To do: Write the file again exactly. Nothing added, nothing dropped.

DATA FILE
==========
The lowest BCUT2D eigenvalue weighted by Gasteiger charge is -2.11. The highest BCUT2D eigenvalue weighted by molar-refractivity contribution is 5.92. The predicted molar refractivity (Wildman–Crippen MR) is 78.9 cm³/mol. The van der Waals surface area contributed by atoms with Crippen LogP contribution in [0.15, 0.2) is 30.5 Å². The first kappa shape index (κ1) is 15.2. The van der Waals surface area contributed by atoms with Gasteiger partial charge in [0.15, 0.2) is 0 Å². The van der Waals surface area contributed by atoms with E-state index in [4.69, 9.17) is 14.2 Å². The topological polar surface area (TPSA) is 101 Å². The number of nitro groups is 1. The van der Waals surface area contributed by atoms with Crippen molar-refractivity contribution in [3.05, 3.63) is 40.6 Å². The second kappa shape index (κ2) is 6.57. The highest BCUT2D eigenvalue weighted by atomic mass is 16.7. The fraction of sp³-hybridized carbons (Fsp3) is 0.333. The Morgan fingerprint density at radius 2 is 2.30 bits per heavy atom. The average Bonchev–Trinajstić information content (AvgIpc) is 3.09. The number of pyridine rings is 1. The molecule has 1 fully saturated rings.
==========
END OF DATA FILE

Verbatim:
The lowest BCUT2D eigenvalue weighted by Gasteiger charge is -2.11. The highest BCUT2D eigenvalue weighted by molar-refractivity contribution is 5.92. The predicted molar refractivity (Wildman–Crippen MR) is 78.9 cm³/mol. The van der Waals surface area contributed by atoms with Crippen LogP contribution in [0.15, 0.2) is 30.5 Å². The first kappa shape index (κ1) is 15.2. The van der Waals surface area contributed by atoms with Gasteiger partial charge in [0.15, 0.2) is 0 Å². The van der Waals surface area contributed by atoms with E-state index in [4.69, 9.17) is 14.2 Å². The topological polar surface area (TPSA) is 101 Å². The number of nitro groups is 1. The van der Waals surface area contributed by atoms with Crippen molar-refractivity contribution in [3.05, 3.63) is 40.6 Å². The second kappa shape index (κ2) is 6.57. The highest BCUT2D eigenvalue weighted by atomic mass is 16.7. The fraction of sp³-hybridized carbons (Fsp3) is 0.333. The Morgan fingerprint density at radius 2 is 2.30 bits per heavy atom. The average Bonchev–Trinajstić information content (AvgIpc) is 3.09. The number of pyridine rings is 1. The molecule has 1 fully saturated rings.